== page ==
The day when celebrated Baby Joe became aggressive

Wake up, mum: A file picture of Baby Joe tugging on his dead mother at Tawau’s Gunu Rara forest reserve in January 2013.

KOTA KINABALU: The elephant, Baby Kejora @ Joe, caught worldwide attention when he was the sole survivor of a poisoning that killed 14 Borneo pygmy elephants nine years ago.

A heart-wrenching photograph of the calf trying to wake his dead mother up at the Gunung Rara Forest Reserve about 140km from Tawau on Jan 25, 2013, caught the attention of Malaysians and others globally.

In an ironic twist of events on Christmas Day, Joe was again caught in national and international spotlight, this time, fixed squarely on the dilemma that Sabah faces in handling captive elephants.

At around 8.30am that Sunday, Joe had turned against his handler Joe Fred Lansou, 49, goring him while he was treating an injured calf at the Lok Kawi Wildlife Park near here.

Lansou, who was apparently tusked on his chest and abdomen, died instantly at the exhibition area of the zoo where the captive elephants were kept.

In a way, Joe’s actions that day focuses on the challenges that conservationists face in trying to ensure the survival of the pygmy elephants, now numbering between 1,500 and 1,900 in Sabah’s wild.

Following the incident, Joe has been chained up in an enclosed area as wildlife officials decide on his future.

“We have isolated it to avoid contact with the staff but it is not actually good for Joe because his movements are limited in a small space,” said Sabah Wildlife Department director Augustine Tuuga in an interview.

He said the option to move Joe to either the Borneo Elephant Sanctuary (BES) in Kinabatangan or Sepilok in Sandakan were not viable as both places were already full.

“There are just too many elephants in captivity in Sabah. A possible solution is to send some of them overseas (zoos) if the government agrees to the idea,” he said.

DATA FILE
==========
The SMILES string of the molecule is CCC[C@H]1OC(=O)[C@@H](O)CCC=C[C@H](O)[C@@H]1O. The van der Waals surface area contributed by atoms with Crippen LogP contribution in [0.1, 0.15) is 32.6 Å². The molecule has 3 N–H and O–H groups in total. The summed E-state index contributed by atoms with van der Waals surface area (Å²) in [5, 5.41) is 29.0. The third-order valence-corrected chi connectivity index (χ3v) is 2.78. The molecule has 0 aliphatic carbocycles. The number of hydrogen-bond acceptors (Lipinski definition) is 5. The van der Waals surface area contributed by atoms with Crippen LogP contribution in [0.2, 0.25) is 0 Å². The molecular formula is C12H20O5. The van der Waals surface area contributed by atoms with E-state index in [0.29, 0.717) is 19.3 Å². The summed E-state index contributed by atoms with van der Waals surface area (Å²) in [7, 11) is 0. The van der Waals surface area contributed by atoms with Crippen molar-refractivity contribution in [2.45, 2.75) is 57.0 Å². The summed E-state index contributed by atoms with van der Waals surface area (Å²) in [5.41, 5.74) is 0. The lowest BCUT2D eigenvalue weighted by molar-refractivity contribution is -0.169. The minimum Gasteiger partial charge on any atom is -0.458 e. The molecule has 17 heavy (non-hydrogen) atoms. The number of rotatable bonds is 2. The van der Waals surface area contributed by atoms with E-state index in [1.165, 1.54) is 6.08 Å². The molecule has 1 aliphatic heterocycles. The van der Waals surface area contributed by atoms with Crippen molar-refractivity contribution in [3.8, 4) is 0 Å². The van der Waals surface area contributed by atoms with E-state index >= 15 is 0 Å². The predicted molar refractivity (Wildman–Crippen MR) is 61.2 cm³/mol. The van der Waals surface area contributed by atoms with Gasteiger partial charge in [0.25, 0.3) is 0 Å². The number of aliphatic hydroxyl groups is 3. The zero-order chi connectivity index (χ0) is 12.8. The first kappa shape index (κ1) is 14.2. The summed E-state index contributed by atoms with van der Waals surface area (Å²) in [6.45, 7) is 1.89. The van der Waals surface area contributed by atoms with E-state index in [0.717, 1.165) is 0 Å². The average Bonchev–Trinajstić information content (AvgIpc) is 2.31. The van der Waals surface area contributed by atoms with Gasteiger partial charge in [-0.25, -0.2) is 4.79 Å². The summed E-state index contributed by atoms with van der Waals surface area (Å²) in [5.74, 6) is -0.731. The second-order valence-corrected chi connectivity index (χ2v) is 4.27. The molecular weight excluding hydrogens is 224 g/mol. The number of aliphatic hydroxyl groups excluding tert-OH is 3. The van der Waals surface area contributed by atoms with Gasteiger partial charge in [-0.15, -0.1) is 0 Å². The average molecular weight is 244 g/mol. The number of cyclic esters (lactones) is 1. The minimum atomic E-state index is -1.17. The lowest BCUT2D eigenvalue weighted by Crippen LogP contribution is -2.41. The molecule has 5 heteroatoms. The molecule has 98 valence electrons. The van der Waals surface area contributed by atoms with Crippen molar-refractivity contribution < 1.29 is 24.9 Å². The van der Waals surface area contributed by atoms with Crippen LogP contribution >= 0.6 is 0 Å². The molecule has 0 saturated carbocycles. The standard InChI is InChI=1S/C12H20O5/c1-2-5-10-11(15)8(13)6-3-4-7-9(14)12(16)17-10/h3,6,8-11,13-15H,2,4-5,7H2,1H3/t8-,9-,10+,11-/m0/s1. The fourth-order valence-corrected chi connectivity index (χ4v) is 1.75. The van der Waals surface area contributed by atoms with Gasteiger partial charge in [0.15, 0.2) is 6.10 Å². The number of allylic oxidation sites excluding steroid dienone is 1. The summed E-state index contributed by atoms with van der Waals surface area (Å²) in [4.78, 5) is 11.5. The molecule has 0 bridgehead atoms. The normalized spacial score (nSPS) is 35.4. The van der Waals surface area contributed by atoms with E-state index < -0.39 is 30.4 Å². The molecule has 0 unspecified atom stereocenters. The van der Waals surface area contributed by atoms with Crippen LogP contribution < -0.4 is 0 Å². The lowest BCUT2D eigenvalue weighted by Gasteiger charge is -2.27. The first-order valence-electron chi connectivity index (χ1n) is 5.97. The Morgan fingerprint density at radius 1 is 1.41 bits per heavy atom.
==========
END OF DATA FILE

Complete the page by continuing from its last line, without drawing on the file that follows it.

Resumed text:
Tuuga said there was a total of 26 captive elephants in all three facilities, most of which could not be sent back into the wild as they would not survive.

The Lok Kawi Wildlife Park itself has 16 elephants with only six staff members to look after them.

A few overseas zoos, said Tuuga, had indicated that they were prepared to accept Joe and another captive male elephant Oyoh.

“We are facing other challenges like getting new injured or abandoned baby elephants,” he said, stressing that culling Joe was not an option and was not being considered.

Tuuga said it already had a Sabah Captive Elephant Management Plan put in place by experts.

“We are already implementing a few of these, including sending our staff for training in elephant handling.

“In fact, the deceased (Lansou) had recently come back from the United States where he and another colleague went for training at the Tennessee Elephant Sanctuary,” he said, adding that at the Lok Kawi Wildlife Park, they were in the process of modifying the current enclosure.

“But this will take some time to be completed,” he said.

Lansou, who leaves behind a wife and three schoolgoing children, was the head of the park’s elephant unit.

He was known to be a “brave and daring” ranger that had over the years been involved in caring for the elephants in captivity as well as in translocation operations or capturing the animals in the wild.

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